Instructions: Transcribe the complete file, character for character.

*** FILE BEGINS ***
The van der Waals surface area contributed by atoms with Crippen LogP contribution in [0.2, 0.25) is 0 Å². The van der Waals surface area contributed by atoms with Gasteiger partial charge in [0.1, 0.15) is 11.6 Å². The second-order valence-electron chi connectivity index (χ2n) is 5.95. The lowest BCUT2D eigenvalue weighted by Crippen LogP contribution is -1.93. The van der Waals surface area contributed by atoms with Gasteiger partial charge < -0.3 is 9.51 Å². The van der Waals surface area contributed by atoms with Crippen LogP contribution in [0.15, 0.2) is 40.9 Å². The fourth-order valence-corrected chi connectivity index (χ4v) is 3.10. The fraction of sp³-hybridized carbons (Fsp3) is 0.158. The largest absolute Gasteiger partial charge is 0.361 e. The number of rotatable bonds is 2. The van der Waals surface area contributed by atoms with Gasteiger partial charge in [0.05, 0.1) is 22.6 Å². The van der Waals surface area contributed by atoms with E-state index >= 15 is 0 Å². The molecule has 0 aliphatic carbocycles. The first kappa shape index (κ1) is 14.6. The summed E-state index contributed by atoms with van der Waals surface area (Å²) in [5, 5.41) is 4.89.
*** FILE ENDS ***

The van der Waals surface area contributed by atoms with Crippen LogP contribution in [0.2, 0.25) is 0 Å². The van der Waals surface area contributed by atoms with Gasteiger partial charge in [0.1, 0.15) is 11.6 Å². The second-order valence-electron chi connectivity index (χ2n) is 5.95. The lowest BCUT2D eigenvalue weighted by Crippen LogP contribution is -1.93. The van der Waals surface area contributed by atoms with Gasteiger partial charge < -0.3 is 9.51 Å². The van der Waals surface area contributed by atoms with Crippen LogP contribution in [0.15, 0.2) is 40.9 Å². The fourth-order valence-corrected chi connectivity index (χ4v) is 3.10. The fraction of sp³-hybridized carbons (Fsp3) is 0.158. The largest absolute Gasteiger partial charge is 0.361 e. The number of rotatable bonds is 2. The van der Waals surface area contributed by atoms with Gasteiger partial charge in [0.05, 0.1) is 22.6 Å². The van der Waals surface area contributed by atoms with E-state index >= 15 is 0 Å². The molecule has 0 aliphatic carbocycles. The first kappa shape index (κ1) is 14.6. The summed E-state index contributed by atoms with van der Waals surface area (Å²) in [5, 5.41) is 4.89.